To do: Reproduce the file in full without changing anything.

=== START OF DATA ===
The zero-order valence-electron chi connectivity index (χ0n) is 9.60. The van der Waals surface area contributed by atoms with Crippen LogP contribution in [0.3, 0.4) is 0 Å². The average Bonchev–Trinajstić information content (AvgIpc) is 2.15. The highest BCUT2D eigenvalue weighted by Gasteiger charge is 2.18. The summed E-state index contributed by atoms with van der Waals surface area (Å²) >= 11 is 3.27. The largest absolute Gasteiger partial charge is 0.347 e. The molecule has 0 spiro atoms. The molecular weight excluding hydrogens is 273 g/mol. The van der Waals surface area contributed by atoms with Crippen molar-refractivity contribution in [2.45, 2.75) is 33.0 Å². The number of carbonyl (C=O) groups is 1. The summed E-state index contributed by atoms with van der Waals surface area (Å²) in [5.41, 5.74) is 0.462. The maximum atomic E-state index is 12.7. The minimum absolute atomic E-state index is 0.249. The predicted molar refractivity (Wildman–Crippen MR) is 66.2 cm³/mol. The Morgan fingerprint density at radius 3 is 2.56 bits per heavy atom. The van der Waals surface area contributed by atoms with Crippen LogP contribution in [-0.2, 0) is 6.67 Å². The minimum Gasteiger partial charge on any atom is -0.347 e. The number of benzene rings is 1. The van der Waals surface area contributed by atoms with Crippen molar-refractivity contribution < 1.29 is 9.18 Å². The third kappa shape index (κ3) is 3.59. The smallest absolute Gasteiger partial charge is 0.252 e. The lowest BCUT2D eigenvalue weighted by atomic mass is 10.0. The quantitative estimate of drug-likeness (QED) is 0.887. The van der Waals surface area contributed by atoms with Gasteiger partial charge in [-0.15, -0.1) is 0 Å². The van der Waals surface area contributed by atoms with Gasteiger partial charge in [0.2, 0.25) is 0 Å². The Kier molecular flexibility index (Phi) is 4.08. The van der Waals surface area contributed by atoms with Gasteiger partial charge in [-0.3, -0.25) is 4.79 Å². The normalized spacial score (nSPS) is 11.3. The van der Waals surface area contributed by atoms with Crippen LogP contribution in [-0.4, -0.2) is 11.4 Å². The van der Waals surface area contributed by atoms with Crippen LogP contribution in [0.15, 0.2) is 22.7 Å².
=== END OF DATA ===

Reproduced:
The zero-order valence-electron chi connectivity index (χ0n) is 9.60. The van der Waals surface area contributed by atoms with Crippen LogP contribution in [0.3, 0.4) is 0 Å². The average Bonchev–Trinajstić information content (AvgIpc) is 2.15. The highest BCUT2D eigenvalue weighted by Gasteiger charge is 2.18. The summed E-state index contributed by atoms with van der Waals surface area (Å²) >= 11 is 3.27. The largest absolute Gasteiger partial charge is 0.347 e. The molecule has 0 spiro atoms. The molecular weight excluding hydrogens is 273 g/mol. The van der Waals surface area contributed by atoms with Crippen molar-refractivity contribution in [2.45, 2.75) is 33.0 Å². The number of carbonyl (C=O) groups is 1. The summed E-state index contributed by atoms with van der Waals surface area (Å²) in [5.41, 5.74) is 0.462. The maximum atomic E-state index is 12.7. The minimum absolute atomic E-state index is 0.249. The predicted molar refractivity (Wildman–Crippen MR) is 66.2 cm³/mol. The Morgan fingerprint density at radius 3 is 2.56 bits per heavy atom. The van der Waals surface area contributed by atoms with Crippen LogP contribution in [-0.2, 0) is 6.67 Å². The minimum Gasteiger partial charge on any atom is -0.347 e. The number of benzene rings is 1. The van der Waals surface area contributed by atoms with Crippen molar-refractivity contribution < 1.29 is 9.18 Å². The third kappa shape index (κ3) is 3.59. The smallest absolute Gasteiger partial charge is 0.252 e. The lowest BCUT2D eigenvalue weighted by atomic mass is 10.0. The quantitative estimate of drug-likeness (QED) is 0.887. The van der Waals surface area contributed by atoms with Gasteiger partial charge in [-0.15, -0.1) is 0 Å². The van der Waals surface area contributed by atoms with Gasteiger partial charge in [0.2, 0.25) is 0 Å². The Kier molecular flexibility index (Phi) is 4.08. The van der Waals surface area contributed by atoms with Gasteiger partial charge in [-0.3, -0.25) is 4.79 Å². The normalized spacial score (nSPS) is 11.3. The van der Waals surface area contributed by atoms with Crippen LogP contribution in [-0.4, -0.2) is 11.4 Å². The van der Waals surface area contributed by atoms with Crippen LogP contribution in [0.15, 0.2) is 22.7 Å².